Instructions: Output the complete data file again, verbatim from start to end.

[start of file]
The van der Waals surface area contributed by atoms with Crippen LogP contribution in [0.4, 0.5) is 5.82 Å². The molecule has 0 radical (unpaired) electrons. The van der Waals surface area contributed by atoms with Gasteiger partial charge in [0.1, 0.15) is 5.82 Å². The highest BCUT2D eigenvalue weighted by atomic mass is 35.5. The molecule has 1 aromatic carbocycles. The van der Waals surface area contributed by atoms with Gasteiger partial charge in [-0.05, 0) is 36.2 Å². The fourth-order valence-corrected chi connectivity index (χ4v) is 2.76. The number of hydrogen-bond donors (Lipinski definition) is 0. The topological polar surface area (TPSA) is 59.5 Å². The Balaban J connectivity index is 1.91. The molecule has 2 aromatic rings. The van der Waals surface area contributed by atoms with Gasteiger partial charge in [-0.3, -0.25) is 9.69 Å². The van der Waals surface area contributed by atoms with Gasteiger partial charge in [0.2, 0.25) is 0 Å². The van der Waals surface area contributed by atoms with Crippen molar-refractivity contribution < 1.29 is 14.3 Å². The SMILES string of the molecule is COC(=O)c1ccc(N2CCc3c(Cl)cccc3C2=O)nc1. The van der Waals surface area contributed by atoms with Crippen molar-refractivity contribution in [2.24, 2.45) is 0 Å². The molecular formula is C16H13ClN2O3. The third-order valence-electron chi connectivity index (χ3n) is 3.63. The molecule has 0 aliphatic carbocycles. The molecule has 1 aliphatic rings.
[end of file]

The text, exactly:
The van der Waals surface area contributed by atoms with Crippen LogP contribution in [0.4, 0.5) is 5.82 Å². The molecule has 0 radical (unpaired) electrons. The van der Waals surface area contributed by atoms with Gasteiger partial charge in [0.1, 0.15) is 5.82 Å². The highest BCUT2D eigenvalue weighted by atomic mass is 35.5. The molecule has 1 aromatic carbocycles. The van der Waals surface area contributed by atoms with Gasteiger partial charge in [-0.05, 0) is 36.2 Å². The fourth-order valence-corrected chi connectivity index (χ4v) is 2.76. The number of hydrogen-bond donors (Lipinski definition) is 0. The topological polar surface area (TPSA) is 59.5 Å². The Balaban J connectivity index is 1.91. The molecule has 2 aromatic rings. The van der Waals surface area contributed by atoms with Gasteiger partial charge in [-0.3, -0.25) is 9.69 Å². The van der Waals surface area contributed by atoms with Gasteiger partial charge in [0.2, 0.25) is 0 Å². The van der Waals surface area contributed by atoms with Crippen molar-refractivity contribution < 1.29 is 14.3 Å². The SMILES string of the molecule is COC(=O)c1ccc(N2CCc3c(Cl)cccc3C2=O)nc1. The van der Waals surface area contributed by atoms with Crippen molar-refractivity contribution in [2.24, 2.45) is 0 Å². The molecular formula is C16H13ClN2O3. The third-order valence-electron chi connectivity index (χ3n) is 3.63. The molecule has 0 aliphatic carbocycles. The molecule has 1 aliphatic rings.